Aleasha Bowie was recuperating at her East Baltimore home from a surgical procedure Thursday morning when she heard the shots.
She screamed for her brother, who was just about to leave for work, then rushed to the front of the house to peer out the window, she said. On the corner outside, she saw a young man — someone she’d watched grow up in the neighborhood — slumped on the street.
The 21-year-old man, whom police did not identify, was the 319th homicide victim in the city in 2017; raising the total beyond the 318 killings that occurred in Baltimore in all of 2016.
That means this year is now Baltimore’s second-deadliest on record on a per-capita basis, with a month left to go. The record was set in 2015, when there were 344 homicides.
Bowie, 40, immediately thought of the man’s mother, she said. Then she thought of her own children, who often play in the playground just feet from where the gunfire had erupted.
“I got four good kids. I’m trying to have them make it out of here,” Bowie said shortly after noon, about an hour after police responded to the 1800 block of Aiken St. in East Baltimore’s Oliver neighborhood.
More than a half-dozen evidence markers sat on the sidewalk, a coat crumpled on the ground, as homicide detectives and crime scene technicians worked.
“We at a bad spot in this city,” Bowie said from steps just inside the yellow police tape surrounding the crime scene. “We at a bad spot.”
Moments before, another woman had come running up to the tape screaming. Police moved to intercept her, and she dropped to her knees on the sidewalk. A friend pulled her up, and she wailed as they walked down the street holding onto each other.
The shooting followed the discovery Wednesday night of a man’s body in a burning vacant house in the 3000 block of Rayner Ave. in West Baltimore’s Franklintown Road neighborhood. That death was ruled a homicide after an autopsy Thursday determined the man had been shot, police said.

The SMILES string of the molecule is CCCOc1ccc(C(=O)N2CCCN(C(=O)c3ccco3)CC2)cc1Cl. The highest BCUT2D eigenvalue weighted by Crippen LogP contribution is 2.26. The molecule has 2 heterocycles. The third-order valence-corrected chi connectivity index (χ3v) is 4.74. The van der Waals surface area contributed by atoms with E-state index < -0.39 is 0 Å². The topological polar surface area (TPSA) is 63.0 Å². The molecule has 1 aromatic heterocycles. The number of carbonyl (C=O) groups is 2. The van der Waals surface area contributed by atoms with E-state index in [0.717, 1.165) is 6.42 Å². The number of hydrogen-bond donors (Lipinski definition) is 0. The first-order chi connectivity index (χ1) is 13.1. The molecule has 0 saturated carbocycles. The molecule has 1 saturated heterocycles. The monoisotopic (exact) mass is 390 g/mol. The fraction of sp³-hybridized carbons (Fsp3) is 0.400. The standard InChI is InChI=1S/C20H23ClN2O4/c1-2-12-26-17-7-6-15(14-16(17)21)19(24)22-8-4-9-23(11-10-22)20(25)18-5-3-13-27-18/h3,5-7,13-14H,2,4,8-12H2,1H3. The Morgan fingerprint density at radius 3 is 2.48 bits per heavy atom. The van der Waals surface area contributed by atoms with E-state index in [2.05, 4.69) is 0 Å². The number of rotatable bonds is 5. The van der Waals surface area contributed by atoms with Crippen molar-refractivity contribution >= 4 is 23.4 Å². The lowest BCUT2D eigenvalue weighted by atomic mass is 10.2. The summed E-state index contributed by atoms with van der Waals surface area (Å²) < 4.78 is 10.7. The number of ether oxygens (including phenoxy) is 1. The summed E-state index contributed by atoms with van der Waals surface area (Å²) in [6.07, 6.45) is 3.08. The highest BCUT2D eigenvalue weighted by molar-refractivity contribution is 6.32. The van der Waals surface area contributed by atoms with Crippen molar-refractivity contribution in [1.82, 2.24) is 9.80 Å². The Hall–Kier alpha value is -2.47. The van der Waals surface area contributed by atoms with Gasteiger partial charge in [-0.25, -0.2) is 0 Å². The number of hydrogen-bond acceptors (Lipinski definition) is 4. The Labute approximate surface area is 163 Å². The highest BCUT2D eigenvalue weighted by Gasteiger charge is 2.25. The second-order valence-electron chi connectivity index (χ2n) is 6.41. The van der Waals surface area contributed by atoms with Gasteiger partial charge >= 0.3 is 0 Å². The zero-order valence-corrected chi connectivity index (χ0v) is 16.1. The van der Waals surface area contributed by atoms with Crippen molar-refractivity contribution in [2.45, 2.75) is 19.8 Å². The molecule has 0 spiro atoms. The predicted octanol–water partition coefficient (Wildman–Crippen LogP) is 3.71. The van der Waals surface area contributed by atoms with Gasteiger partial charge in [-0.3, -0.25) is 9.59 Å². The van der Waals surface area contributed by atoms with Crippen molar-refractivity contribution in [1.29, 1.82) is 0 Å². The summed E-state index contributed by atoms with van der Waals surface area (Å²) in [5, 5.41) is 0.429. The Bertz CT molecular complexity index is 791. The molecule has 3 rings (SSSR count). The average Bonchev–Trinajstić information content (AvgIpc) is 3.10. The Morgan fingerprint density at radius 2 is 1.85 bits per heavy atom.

Mayor Catherine E. Pugh has called the violence “out of control” and vowed to increase the police force to 3,000 sworn officers as quickly as possible — hundreds more than there are now — but recruiting cadets and putting them through the police academy takes time.
Police Commissioner Kevin Davis repeated on Thursday his now-frequent calls for harsher penalties for repeat gun offenders, citing the arrest of a man on attempted first-degree murder and other charges on Thursday in relation to an incident Wednesday night, in which an officer was shot in the hand after stopping the man on a street in Cherry Hill.
The man, identified as Allen Hosea Johnson Jr., 35, was forbidden to have a firearm because of previous convictions, Davis said. He could not be reached for comment, and did not have an attorney listed in online court records.
Body-camera footage from the incident showed the officer, who was not identified, reach for what police said was a gun in Johnson’s waistband before a struggle ensued, and another officer used his Taser to subdue Johnson.
On the East Lafayette Avenue steps where she sat a half-block from the evidence markers, Bowie said whatever changes police need to make to stem the violence should occur soon.
“I just think they should do more,” she said. “I’m not saying get out the car and harass everybody, but you can check the corner. Just ask questions.”
Curtis Washington, 53, said the city’s older generation must help police turn the city around instead of growing weary and ceding the city to the violence.
“This is the time to really step up,” Washington said. “Some of these elders say, ‘I can’t take it anymore.’ But that’s leaving the youth behind.”
Another man who lingered at the scene, and who would give his name only as David, said he is 48 years old and “tired of the killing.”
He used to deal drugs, he said, until he “threw in the towel” after he had a double-barreled shotgun stuck in his mouth and a .357 handgun pressed against his head 13 years ago.
“I had to wake up, because I want my kids to have a father,” he said.
Now, he’s as scared for his three daughters — and other children in the neighborhood — as he used to be for himself, he said.
“Anybody’s kids want to come out and play,” he said, “they might get caught up in a crossfire over some stupid stuff.”